The static cling is killing me.
My hair has left my shoulders and is free-floating up and away from my head in a Bride-of-Frankenstein fashion that, honestly, actually seems to work for me in a that-woman-looks-like-she’s-been-through-a-lot kind of way; the shocks coming off the bathroom light switch in particular are visible to the neighbors; and I think I’ve got a cat stuck in the inside of my yoga pants.
I hear you; and sure, I could buy a humidifier. But then how would I style my hair?
I wasn’t always anti-static. I remember, as a child, walking around the house, shuffling my little feet to build it up just so I could walk up to my brother and touch him on the ear: zzzzzzzzzap!
He had it coming. You’ll have to trust me about that. I know it, he knows it, we all know it: little brothers everywhere, at some point, have it coming.
Where was I?
Oh, yes. The static.
Even the cats have fallen prey to the dry air, particularly Dolly Gee Squeakers (formerly of the Humane Society Squeakers), whose long Siamese-cum-rabbit-hair coat has taken on a rather Rod-Stewart look of late.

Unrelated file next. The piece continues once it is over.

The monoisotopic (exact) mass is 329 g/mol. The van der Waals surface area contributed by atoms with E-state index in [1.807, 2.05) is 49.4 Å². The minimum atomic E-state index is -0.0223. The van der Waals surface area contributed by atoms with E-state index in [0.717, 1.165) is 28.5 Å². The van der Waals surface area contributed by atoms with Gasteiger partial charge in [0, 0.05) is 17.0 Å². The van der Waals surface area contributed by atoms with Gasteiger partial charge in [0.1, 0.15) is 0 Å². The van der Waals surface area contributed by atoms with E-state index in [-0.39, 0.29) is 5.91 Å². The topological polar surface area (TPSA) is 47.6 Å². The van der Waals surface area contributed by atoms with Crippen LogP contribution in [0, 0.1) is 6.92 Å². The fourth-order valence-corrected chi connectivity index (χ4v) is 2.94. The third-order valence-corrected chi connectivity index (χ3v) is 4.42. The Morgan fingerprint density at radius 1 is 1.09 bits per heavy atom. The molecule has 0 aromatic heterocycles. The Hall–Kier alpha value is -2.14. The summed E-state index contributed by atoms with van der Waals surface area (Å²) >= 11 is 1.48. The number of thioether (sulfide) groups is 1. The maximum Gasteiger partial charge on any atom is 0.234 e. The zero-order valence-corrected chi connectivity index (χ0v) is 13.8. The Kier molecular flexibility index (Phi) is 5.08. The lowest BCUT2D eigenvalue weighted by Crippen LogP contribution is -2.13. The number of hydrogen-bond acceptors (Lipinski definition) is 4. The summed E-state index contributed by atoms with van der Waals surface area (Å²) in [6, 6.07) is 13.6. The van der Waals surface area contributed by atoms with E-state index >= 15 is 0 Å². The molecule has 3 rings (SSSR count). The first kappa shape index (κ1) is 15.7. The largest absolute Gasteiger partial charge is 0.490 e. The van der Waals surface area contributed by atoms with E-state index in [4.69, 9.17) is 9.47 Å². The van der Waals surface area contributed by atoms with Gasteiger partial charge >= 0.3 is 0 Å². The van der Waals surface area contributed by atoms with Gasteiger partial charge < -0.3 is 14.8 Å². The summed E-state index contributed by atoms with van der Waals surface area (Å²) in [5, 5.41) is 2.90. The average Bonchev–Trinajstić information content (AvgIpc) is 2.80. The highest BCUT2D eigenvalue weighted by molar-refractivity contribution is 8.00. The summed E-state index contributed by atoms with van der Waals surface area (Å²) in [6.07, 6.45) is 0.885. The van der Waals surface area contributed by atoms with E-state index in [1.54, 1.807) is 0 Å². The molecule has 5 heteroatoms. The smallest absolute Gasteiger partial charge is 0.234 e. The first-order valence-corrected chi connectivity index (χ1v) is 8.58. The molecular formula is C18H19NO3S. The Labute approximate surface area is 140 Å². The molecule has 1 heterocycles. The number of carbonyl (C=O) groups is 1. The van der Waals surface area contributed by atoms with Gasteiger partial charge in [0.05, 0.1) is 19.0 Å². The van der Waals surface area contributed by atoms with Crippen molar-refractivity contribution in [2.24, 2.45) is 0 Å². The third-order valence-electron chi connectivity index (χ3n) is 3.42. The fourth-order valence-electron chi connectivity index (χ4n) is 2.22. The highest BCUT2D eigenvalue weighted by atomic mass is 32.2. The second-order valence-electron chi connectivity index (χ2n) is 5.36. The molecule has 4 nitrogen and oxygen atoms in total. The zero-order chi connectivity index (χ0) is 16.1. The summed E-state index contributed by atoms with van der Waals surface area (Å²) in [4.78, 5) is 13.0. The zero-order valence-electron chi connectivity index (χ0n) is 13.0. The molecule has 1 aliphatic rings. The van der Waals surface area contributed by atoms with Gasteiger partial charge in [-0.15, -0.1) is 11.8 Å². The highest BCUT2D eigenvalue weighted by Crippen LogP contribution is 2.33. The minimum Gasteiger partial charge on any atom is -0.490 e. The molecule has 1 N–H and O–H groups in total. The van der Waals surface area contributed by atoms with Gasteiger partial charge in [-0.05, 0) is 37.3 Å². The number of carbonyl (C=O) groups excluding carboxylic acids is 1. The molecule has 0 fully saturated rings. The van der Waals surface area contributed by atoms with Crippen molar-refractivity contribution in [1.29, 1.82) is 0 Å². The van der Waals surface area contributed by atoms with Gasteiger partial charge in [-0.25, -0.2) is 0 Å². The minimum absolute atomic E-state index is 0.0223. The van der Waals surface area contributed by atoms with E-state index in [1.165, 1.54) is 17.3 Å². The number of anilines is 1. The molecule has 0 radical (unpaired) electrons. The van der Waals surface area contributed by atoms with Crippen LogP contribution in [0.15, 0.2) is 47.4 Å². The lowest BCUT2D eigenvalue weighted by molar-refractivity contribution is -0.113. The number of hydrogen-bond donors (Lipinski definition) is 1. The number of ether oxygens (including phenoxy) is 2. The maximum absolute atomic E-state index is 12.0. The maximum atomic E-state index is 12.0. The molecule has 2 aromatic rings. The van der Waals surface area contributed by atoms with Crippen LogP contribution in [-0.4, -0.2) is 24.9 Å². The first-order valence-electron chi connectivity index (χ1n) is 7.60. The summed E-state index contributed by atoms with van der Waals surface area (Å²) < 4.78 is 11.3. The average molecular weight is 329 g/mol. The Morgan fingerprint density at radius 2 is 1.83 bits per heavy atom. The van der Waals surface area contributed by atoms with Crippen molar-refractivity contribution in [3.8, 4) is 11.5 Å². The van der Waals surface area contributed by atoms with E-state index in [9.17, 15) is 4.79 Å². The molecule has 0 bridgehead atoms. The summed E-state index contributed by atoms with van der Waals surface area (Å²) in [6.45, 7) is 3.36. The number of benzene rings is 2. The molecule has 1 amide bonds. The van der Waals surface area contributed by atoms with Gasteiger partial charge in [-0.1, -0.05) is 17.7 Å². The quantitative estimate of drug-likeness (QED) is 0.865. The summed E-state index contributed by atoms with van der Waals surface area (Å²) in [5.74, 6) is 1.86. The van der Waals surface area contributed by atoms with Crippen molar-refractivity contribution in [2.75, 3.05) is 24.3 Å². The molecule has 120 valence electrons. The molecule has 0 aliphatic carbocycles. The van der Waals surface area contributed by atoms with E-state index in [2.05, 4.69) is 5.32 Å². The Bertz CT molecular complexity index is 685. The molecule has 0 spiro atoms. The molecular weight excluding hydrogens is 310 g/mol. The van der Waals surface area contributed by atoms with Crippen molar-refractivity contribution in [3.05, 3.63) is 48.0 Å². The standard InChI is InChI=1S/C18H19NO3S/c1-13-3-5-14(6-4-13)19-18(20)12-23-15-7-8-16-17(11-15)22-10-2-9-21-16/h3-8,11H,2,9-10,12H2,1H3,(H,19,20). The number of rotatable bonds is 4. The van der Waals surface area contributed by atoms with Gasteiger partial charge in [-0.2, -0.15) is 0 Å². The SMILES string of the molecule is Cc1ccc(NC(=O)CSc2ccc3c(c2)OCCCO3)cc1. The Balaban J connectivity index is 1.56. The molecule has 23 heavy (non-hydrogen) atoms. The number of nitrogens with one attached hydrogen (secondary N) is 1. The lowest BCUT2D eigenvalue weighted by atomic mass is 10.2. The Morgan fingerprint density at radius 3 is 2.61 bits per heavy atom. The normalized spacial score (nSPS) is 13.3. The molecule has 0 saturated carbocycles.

It’s attractive until she opens her little semi-toothless mouth. That cat can’t sing for shit.
It’s not like I’ve totally given up on regaining a static-free existence. I apply lotion almost continually (not to the cat). I smooth my traitor-ish hair into compliance by licking my fingers and pulling the escapees down to join the originally intended ‘do. I’m thinking of forming a support group for the chronically dry, for those tired of the repeated shocks of this high-flyin’ Minnesota lifestyle.
I’m gonna hang in there – for another four, maybe five months, while waiting for Spring – I’m gonna hang in there. For Minnesota. For the rights and dignity of those without humidity.
For you. I’m gonna do it for you.
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